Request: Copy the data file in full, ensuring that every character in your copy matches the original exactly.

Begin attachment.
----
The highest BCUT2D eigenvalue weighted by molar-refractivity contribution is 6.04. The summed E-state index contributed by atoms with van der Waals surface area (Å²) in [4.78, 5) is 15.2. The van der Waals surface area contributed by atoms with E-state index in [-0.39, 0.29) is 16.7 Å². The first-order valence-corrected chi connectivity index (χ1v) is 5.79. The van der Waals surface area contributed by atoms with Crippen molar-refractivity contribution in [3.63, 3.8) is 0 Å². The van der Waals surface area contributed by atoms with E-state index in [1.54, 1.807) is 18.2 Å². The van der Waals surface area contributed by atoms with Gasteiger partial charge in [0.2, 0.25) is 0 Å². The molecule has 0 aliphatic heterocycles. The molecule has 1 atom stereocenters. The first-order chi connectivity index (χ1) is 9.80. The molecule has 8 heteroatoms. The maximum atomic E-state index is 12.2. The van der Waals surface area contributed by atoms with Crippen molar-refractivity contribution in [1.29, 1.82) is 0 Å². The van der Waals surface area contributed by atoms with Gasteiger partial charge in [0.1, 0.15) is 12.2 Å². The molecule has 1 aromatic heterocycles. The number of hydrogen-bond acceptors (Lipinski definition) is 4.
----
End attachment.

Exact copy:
The highest BCUT2D eigenvalue weighted by molar-refractivity contribution is 6.04. The summed E-state index contributed by atoms with van der Waals surface area (Å²) in [4.78, 5) is 15.2. The van der Waals surface area contributed by atoms with E-state index in [-0.39, 0.29) is 16.7 Å². The first-order valence-corrected chi connectivity index (χ1v) is 5.79. The van der Waals surface area contributed by atoms with Crippen molar-refractivity contribution in [3.63, 3.8) is 0 Å². The van der Waals surface area contributed by atoms with E-state index in [1.54, 1.807) is 18.2 Å². The van der Waals surface area contributed by atoms with Gasteiger partial charge in [0.2, 0.25) is 0 Å². The molecule has 0 aliphatic heterocycles. The molecule has 1 atom stereocenters. The first-order chi connectivity index (χ1) is 9.80. The molecule has 8 heteroatoms. The maximum atomic E-state index is 12.2. The van der Waals surface area contributed by atoms with Crippen molar-refractivity contribution in [1.29, 1.82) is 0 Å². The van der Waals surface area contributed by atoms with Gasteiger partial charge in [0.1, 0.15) is 12.2 Å². The molecule has 1 aromatic heterocycles. The number of hydrogen-bond acceptors (Lipinski definition) is 4.